This article was published in Australian Dictionary of Biography, Volume 12, (MUP), 1990
Geoffrey Austin Street (1894-1940), soldier, grazier, politician and cricket devotee, was born on 21 January 1894 at Woollahra, Sydney, son of John William Street, solicitor, and his wife Mary Veronica, née Austin. His great-grandfather John Street had come to New South Wales with merinos from the Henty flock in 1822. At Sydney Grammar School, Street was a prefect and represented the school as a cricketer, swimmer, athlete and Rugby footballer. He later excelled at hockey and golf, but cricket remained his first love: he bowled right arm googlies to great effect for the University of Sydney and the Melbourne Cricket Club; his remarkable memory for statistics was underpinned by a well-read library of nearly 600 cricket books.
While studying law at the University of Sydney he enlisted in August 1914 as a private in the Australian Naval, Military and Expeditionary Force. Persuaded that Europe rather than New Guinea would be the focal theatre of war, he transferred to the 1st Battalion of the 1st Infantry Brigade, Australian Imperial Force. Commissioned in September, he sailed with the 1st Division in October. He was wounded at the Gallipoli landing, and later served in a variety of combat and staff appointments until he was shot in the right wrist in September 1918. After three years in the Middle East, France and Belgium, Street admitted to being 'a little “war worn”', but told his parents that he was 'still in love with soldiering'. Although he had impressed (Sir) Brudenell White, served as brigade major, 15th Infantry Brigade under H. E. ('Pompey') Elliott from July 1917 to April 1918, and was awarded the Military Cross in December 1917, a post-war military career held little promise.
Street married Victorian-born Evora Francis Currie with Church of Scotland forms in St Columba's, London, on 29 June 1918. Purchasing a portion of his father-in-law's property, he established a prize-winning Polwarth flock and quickly became prominent in Western District pastoral circles as well as in local government. A member of Hampden Shire Council from 1924, he was president in 1931-32. He held office in the Lismore Agricultural and Pastoral Society, the Australian Sheep Breeders' Association, and the Returned Sailors' and Soldiers' Imperial League of Australia. He had resumed army (militia) service as a major in the 4th Light Horse in 1931, and was promoted to lieutenant-colonel and regimental commander in December 1932.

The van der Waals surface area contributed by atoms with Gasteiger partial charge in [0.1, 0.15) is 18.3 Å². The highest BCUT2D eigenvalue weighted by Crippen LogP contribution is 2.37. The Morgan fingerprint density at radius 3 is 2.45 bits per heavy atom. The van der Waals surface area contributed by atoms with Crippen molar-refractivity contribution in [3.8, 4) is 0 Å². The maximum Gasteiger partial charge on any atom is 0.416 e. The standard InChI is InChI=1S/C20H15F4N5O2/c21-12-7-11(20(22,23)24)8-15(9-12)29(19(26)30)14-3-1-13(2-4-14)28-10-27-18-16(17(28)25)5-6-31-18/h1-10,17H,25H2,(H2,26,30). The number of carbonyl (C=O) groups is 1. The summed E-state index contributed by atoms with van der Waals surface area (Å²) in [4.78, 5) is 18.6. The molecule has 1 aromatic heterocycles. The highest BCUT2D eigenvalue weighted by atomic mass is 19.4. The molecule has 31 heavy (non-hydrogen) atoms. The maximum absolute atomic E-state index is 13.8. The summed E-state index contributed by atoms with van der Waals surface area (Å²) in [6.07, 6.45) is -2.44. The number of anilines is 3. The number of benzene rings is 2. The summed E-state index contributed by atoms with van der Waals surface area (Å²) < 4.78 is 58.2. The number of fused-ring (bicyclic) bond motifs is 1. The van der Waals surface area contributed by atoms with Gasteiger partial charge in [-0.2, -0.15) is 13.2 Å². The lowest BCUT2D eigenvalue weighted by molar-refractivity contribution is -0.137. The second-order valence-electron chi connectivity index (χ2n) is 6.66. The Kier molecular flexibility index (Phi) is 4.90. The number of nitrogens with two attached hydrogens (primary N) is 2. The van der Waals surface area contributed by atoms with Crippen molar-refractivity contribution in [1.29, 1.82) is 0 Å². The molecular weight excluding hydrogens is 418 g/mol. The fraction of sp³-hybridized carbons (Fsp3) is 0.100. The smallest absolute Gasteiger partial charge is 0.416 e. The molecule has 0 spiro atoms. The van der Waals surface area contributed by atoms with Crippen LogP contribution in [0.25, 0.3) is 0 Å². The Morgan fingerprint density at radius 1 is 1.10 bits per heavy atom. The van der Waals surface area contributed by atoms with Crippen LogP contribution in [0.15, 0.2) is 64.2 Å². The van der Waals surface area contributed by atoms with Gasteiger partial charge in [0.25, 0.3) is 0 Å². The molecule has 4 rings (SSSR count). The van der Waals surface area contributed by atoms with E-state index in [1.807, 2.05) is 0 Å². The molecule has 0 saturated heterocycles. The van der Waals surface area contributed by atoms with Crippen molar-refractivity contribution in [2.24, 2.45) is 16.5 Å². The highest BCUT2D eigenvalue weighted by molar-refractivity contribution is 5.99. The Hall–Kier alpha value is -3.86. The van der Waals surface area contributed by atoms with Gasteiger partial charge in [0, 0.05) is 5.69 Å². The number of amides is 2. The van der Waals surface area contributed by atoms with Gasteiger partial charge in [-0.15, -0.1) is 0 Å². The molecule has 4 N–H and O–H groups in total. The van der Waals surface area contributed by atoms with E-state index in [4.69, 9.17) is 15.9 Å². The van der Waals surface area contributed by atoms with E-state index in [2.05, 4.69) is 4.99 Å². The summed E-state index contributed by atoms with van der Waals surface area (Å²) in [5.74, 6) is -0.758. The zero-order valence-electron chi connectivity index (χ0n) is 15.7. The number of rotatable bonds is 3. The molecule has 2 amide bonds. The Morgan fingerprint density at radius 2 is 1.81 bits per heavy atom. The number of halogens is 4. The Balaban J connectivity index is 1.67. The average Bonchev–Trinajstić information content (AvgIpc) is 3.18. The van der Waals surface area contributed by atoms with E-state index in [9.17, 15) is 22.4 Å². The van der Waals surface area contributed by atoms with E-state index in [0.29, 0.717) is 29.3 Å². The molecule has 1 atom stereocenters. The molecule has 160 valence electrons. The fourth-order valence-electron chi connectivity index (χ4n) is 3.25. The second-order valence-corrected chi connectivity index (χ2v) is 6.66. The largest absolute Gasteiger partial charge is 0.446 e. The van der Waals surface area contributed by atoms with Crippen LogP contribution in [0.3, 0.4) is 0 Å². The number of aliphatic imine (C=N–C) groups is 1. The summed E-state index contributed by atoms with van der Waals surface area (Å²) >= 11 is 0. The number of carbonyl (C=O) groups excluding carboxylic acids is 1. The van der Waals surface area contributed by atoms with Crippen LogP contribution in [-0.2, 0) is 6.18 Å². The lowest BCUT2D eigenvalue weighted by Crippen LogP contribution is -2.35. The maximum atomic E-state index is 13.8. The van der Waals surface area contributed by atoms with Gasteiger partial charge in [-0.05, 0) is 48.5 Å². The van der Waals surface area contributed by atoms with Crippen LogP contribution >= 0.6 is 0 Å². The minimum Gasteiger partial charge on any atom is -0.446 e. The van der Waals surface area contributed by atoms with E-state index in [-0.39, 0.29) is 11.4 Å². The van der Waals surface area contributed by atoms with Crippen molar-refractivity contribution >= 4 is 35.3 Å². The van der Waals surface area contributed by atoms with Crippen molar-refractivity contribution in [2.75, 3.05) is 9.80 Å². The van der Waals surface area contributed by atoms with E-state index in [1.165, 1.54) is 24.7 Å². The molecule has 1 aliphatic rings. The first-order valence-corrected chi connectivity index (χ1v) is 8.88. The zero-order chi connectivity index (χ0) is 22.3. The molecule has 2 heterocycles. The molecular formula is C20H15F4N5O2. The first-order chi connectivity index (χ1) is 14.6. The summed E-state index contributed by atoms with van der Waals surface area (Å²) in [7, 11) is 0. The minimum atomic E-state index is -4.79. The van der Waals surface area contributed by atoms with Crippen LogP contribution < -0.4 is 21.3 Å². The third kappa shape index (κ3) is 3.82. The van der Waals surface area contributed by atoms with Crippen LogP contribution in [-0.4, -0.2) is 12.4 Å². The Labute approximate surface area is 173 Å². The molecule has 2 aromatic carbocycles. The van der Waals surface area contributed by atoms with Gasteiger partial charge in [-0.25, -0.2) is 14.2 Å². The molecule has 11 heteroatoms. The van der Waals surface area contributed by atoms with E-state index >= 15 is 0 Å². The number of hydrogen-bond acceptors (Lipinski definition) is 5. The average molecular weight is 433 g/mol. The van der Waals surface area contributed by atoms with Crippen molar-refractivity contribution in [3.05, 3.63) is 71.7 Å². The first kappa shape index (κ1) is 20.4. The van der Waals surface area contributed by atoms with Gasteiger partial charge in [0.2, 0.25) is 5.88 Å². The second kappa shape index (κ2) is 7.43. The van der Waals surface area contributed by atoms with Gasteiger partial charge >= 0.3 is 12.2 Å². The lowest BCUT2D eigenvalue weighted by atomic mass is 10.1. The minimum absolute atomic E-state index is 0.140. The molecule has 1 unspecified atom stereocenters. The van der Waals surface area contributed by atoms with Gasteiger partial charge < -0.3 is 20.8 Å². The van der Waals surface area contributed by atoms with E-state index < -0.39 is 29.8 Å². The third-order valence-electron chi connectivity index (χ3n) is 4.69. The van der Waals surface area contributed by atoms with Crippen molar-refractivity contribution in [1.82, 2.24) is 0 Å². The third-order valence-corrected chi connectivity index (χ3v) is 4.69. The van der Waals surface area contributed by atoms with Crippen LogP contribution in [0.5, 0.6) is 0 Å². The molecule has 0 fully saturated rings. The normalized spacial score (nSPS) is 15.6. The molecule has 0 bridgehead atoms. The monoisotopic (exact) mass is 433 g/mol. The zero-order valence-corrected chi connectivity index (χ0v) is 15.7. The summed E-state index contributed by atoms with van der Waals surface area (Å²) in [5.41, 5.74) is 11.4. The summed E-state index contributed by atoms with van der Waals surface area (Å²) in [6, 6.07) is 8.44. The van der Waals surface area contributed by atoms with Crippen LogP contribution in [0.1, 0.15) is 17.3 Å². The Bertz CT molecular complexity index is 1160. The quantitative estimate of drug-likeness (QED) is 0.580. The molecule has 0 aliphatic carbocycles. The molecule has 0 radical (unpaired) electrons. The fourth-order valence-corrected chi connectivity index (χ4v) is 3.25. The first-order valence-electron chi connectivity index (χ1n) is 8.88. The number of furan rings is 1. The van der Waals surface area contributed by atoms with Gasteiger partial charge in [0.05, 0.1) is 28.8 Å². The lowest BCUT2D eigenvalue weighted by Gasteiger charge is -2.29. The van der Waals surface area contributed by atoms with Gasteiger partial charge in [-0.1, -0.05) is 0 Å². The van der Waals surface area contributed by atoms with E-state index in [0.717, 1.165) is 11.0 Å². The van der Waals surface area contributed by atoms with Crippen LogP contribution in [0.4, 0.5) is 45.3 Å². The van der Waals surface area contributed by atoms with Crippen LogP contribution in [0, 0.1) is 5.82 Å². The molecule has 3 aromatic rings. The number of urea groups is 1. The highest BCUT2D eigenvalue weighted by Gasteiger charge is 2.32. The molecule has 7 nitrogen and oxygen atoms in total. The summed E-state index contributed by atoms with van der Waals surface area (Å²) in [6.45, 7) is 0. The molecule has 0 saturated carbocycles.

Brought to wider notice as a member of the Transport Regulation Board set up by the Victorian government in 1933, he was recognized by (Sir) Robert Menzies as the principal author of its 'masterly report'. A reluctant recruit to Federal parliamentary politics when internal divisions loosened the Country Party's hold on his local electorate, he was successful as the United Australia Party candidate for Corangamite at the 1934 general election.
In Canberra, Street's qualities were soon discerned by his colleagues and by a press which delighted in his mobility (60,000 miles [96,558 km] travelled in his electorate, 1934-37) and integrity (he twice declined restoration of his parliamentary salary to its pre-Depression level because it had not been canvassed at the previous elections). He was a fluent debater, speaking with a particular authority on military matters that was further enhanced when he was given command of the 3rd Cavalry Brigade in 1935 and promoted to temporary brigadier in 1938. While carefully distancing himself from Labor's schemes for banking reform and rural rehabilitation, Street argued that defence should be 'above party politics'. In 1937 he advocated a small standing army and the inclusion of the leader of the Opposition in a reconstructed council of defence. He renewed his plea for a standing army in May 1938, questioning the wisdom of relying on the diversion of British naval strength to Singapore in wartime. Notwithstanding his critical stance, Street was invited by J. A. Lyons to become parliamentary secretary to the Department of Defence in July 1938. In this unsalaried post Street's brief embraced routine administration and parliamentary liaison, assistance in preparation of legislation, and answering questions on notice.